I want to document Covid-19’s internal and external effects. Relationships and other social issues are vital to the series’ foundations because I know that, as a nation, they are what we are all struggling with. I want to emphasise that even though we must remain two metres apart the difficulties faced by many of us can work to unite us — hopefully, that will encourage a wider sense of togetherness within communities and strengthen our sense of empathy for one another.
I was interested in making the series intimate and personal, particularly as I have often felt alone with my OCD. I used to worry about being more public about it because I was focusing too much on how others would perceive, or judge, me. But, I decided it was more important to share my story and recognised that this was just another form of social anxiety, which I would be happy to overcome.
Essentially, I do not want people to feel as lonely as I once did on my journey. I have noticed this attitude is spreading among many people, which is definitely one of the pandemic’s biggest positives.
Has the pandemic, and all the anxiety and unease bound up with it, affected your creative practice?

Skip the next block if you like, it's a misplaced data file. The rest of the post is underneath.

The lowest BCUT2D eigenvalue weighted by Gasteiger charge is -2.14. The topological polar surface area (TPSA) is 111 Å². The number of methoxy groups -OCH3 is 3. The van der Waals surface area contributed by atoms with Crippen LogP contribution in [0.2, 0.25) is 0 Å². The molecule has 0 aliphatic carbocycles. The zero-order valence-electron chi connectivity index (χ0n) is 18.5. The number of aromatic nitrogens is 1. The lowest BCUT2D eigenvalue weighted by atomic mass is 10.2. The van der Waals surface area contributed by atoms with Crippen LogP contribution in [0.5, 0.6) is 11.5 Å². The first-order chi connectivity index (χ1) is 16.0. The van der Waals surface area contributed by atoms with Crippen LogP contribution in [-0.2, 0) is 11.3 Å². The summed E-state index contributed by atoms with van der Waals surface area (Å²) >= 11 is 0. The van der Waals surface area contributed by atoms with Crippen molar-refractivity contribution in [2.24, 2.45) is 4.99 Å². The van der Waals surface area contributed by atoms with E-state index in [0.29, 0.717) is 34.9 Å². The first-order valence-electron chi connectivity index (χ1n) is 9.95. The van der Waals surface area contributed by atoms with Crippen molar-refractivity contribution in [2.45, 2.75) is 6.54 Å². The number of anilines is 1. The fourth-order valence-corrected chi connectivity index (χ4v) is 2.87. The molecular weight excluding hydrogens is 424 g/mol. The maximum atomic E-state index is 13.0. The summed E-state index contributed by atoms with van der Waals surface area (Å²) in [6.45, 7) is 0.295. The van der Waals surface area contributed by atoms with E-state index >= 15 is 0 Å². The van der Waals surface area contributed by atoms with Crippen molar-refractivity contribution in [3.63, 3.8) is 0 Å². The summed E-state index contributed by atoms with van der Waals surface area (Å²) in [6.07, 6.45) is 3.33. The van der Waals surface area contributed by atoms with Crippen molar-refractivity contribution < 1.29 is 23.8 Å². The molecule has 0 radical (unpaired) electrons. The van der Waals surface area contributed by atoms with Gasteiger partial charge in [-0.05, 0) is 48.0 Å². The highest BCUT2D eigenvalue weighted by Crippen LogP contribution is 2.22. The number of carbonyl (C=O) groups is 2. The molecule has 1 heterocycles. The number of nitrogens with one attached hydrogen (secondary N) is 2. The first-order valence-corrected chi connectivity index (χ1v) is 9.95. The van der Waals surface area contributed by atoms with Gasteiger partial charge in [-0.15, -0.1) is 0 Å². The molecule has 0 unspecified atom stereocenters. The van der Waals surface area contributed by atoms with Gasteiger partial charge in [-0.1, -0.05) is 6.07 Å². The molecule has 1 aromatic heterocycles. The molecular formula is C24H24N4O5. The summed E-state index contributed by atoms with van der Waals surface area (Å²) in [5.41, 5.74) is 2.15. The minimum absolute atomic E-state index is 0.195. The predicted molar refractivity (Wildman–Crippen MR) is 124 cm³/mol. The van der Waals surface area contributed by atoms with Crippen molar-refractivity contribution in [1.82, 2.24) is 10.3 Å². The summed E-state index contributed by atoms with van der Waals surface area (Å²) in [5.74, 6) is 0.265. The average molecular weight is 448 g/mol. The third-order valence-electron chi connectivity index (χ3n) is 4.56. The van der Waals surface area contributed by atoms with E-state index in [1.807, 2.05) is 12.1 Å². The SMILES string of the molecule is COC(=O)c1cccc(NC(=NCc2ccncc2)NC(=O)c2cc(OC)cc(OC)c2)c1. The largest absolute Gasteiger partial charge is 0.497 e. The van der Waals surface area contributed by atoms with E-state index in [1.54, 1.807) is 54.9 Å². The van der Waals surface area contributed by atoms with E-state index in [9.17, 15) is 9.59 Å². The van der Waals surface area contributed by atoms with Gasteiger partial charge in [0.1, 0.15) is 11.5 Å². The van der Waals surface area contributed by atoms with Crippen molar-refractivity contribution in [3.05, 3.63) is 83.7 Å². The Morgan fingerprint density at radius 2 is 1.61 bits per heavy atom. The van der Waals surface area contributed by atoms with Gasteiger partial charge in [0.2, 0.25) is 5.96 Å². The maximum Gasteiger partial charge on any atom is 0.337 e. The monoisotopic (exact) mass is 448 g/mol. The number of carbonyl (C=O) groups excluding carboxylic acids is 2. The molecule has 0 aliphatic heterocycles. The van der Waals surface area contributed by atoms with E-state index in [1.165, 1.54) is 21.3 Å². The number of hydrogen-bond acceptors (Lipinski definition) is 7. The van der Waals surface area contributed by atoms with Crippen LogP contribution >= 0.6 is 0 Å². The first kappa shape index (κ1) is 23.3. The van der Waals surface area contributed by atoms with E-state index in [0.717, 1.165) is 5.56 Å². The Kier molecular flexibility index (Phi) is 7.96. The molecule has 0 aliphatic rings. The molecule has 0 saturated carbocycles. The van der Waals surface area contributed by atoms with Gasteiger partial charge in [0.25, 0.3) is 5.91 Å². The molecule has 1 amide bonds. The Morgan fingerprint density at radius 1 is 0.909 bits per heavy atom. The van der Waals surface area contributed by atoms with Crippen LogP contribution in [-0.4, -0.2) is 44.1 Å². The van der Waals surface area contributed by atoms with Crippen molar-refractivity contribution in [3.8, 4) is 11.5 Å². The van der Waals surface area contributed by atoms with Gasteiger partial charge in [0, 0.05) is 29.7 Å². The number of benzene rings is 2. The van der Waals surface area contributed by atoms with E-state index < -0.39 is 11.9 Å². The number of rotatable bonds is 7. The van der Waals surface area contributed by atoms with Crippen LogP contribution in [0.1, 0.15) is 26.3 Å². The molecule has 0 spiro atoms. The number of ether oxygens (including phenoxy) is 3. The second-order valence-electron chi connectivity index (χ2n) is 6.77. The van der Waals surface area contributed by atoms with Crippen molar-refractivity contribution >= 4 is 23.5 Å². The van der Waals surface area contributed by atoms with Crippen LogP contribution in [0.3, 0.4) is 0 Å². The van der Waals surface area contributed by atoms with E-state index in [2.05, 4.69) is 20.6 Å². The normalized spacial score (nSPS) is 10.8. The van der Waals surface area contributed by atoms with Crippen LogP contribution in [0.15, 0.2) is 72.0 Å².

Definitely. On the one hand, I feel compromised by the boundaries and parameters that the pandemic has set for my work and daily practice. However, I am treating the restrictions like a brief for a job — one always has to work in certain confines when undertaking commercial work.
Self-isolating also means I have to be my own subject — I style myself and do my hair and make-up. I have definitely found myself yearning for my talented teams to help out. It is not easy trying to style your own hair — that’s for sure!
Fortunately, the lockdown has allowed me to process and come to a better understanding of my feelings towards the situation. Some days it is more difficult to stay motivated, but staying present and treating each day as it comes is key. I am keen to achieve balance in my daily life and be as kind to myself as possible in order to stay positive.